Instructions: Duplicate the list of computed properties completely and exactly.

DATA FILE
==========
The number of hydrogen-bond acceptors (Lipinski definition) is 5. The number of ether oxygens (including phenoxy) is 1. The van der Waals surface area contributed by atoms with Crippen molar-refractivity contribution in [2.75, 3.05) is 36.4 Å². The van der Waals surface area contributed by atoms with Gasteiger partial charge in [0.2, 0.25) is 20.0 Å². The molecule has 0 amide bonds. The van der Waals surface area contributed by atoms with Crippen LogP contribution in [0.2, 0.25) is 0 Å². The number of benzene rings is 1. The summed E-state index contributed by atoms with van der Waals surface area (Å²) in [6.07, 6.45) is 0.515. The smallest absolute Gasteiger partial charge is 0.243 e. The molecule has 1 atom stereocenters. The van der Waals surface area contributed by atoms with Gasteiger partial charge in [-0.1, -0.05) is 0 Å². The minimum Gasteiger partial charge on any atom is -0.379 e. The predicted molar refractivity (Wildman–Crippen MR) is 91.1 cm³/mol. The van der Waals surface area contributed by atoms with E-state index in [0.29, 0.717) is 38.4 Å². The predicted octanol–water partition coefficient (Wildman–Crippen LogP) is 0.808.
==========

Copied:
The number of hydrogen-bond acceptors (Lipinski definition) is 5. The number of ether oxygens (including phenoxy) is 1. The van der Waals surface area contributed by atoms with Crippen molar-refractivity contribution in [2.75, 3.05) is 36.4 Å². The van der Waals surface area contributed by atoms with Gasteiger partial charge in [0.2, 0.25) is 20.0 Å². The molecule has 0 amide bonds. The van der Waals surface area contributed by atoms with Crippen LogP contribution in [0.2, 0.25) is 0 Å². The number of benzene rings is 1. The summed E-state index contributed by atoms with van der Waals surface area (Å²) in [6.07, 6.45) is 0.515. The smallest absolute Gasteiger partial charge is 0.243 e. The molecule has 1 atom stereocenters. The van der Waals surface area contributed by atoms with Gasteiger partial charge in [-0.1, -0.05) is 0 Å². The minimum Gasteiger partial charge on any atom is -0.379 e. The predicted molar refractivity (Wildman–Crippen MR) is 91.1 cm³/mol. The van der Waals surface area contributed by atoms with E-state index in [0.29, 0.717) is 38.4 Å². The predicted octanol–water partition coefficient (Wildman–Crippen LogP) is 0.808.